October 11th, International Day of the Girl
The day dawned bright and a bit too early, but I was at the Royal Festival Hall on the South Bank for 7.30. I had been invited to mentor some schoolgirls as part of the International Day of the Girl in the appropriately high flying London Eye. We were divided into groups of 6 female mentors and six girls. Our group were from a mixed comprehensive in Enfield, in Year 10 i.e. aged 14-15. The teacher accompanying them teaches citizenship and sociology, and the girls were all preparing to take citizenship GCSE one year early.
Our group of mentors, mentees, their teacher and a facilitator from Women of the World festival (WOW) set off down the South Bank to the London Eye. We boarded our pod and set off gracefully into the air. The format for the speed mentoring was as follows: each mentor had three 15 minute sessions with three of the girls in our group. As soon as time was up we stayed put and the girls all moved round one.
The focus of the discussion was on their education and possible careers, with the aim of brainstorming to help them explore options or opportunities. Now I don’t spend much time hanging out with young teenagers, and it was utterly fascinating. Each of the three girls I mentored was articulate, had lots of ideas and was pretty confident, certainly more than I remember being at that age.
Their aspirations in terms of possible careers ranged from family law to some form of medicine to music and entertainment, and we had very interesting discussions round these topics. Two of the girls I spoke with were on their school council and the third decided she wanted to do so too. Interestingly they all highlighted an issue at the school that was bothering them: a new male headmaster had joined the school the previous year and was much stricter than the previous female head.
So far so good, except that he has instituted a rule that they all considered extremely unfair: if a girl is found to have rolled her skirt over at the waist so as to shorten it she gets an automatic half hour detention. Now some of the girls in our group had quite short skirts, but what seemed to be at stake here was the messy look created by rolling over the waistband. However, if a boy is found with his shirt untucked and hanging out of his trousers then he only gets a warning. And this in 2018!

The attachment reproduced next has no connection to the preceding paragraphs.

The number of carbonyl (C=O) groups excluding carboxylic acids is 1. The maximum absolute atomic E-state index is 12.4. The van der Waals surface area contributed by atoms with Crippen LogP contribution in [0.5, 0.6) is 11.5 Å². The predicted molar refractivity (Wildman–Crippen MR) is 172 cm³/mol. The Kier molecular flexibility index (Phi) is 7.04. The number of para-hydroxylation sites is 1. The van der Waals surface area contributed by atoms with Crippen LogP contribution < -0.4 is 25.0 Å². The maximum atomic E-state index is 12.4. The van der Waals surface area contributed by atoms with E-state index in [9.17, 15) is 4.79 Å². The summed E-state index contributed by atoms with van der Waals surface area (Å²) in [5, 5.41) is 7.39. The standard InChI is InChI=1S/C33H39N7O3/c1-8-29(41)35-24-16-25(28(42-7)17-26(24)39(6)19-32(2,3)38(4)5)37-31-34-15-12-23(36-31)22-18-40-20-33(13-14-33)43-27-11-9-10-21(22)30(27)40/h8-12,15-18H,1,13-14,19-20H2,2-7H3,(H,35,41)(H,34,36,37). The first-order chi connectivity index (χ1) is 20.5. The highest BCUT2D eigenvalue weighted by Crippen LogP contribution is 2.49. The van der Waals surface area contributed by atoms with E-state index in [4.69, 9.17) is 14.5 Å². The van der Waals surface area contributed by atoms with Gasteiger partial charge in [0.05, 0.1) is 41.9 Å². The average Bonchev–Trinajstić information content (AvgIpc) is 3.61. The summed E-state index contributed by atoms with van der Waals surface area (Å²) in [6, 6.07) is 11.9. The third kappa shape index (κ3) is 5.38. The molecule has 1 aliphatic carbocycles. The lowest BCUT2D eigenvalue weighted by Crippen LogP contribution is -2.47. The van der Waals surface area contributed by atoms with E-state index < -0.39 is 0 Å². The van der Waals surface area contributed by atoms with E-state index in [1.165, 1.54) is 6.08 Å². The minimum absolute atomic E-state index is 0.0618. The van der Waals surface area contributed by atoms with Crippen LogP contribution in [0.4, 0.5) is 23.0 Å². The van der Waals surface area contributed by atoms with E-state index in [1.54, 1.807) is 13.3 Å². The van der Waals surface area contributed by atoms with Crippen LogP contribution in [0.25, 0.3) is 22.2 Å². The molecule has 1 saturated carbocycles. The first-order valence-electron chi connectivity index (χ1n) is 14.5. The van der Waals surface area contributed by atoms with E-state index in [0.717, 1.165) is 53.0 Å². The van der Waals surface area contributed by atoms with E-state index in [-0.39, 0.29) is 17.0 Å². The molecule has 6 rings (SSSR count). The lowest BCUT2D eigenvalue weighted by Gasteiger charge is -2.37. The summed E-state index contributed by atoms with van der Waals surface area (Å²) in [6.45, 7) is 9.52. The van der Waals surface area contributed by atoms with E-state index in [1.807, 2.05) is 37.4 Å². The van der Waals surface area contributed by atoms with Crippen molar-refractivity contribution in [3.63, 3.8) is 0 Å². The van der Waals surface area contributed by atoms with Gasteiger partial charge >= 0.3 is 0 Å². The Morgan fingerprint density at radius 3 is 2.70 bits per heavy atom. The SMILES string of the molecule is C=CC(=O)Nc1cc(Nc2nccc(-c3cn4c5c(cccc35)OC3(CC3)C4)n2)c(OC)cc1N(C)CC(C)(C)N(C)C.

This information was not music to my ears, and as a dame I thoroughly enjoyed encouraging my mentees to come up with suggestions as to how this inequality could be redressed. I wish them luck with this.
Our trip on the Eye ended after an hour having made two complete revolutions, with the last 15 minutes for photos and informal chatting. Then we said our farewells and went back to the Royal Festival Hall, where we mentors had a welcome coffee and pastries. We then sat round and listened to two very inspiring women: Jude Kelly, founder of WOW and Julia Gillard, the former Prime Minister of Australia.
Gillard was asked about the Global Institute for Women’s Leadership that she has established at King’s College London. Launched in April of this year, it will bring together rigorous research, practice and advocacy to better understand and address the causes of women’s underrepresentation in leadership positions across sectors and countries, and the way gender negatively impacts the evaluation of women leaders. It will work to create a world in which being a woman is not a barrier to becoming a leader in any field, nor a factor contributing to negative perceptions of an individual’s leadership.
Enough said; it was a fascinating and thoroughly enjoyable time, and I was very fortunate to be part of it.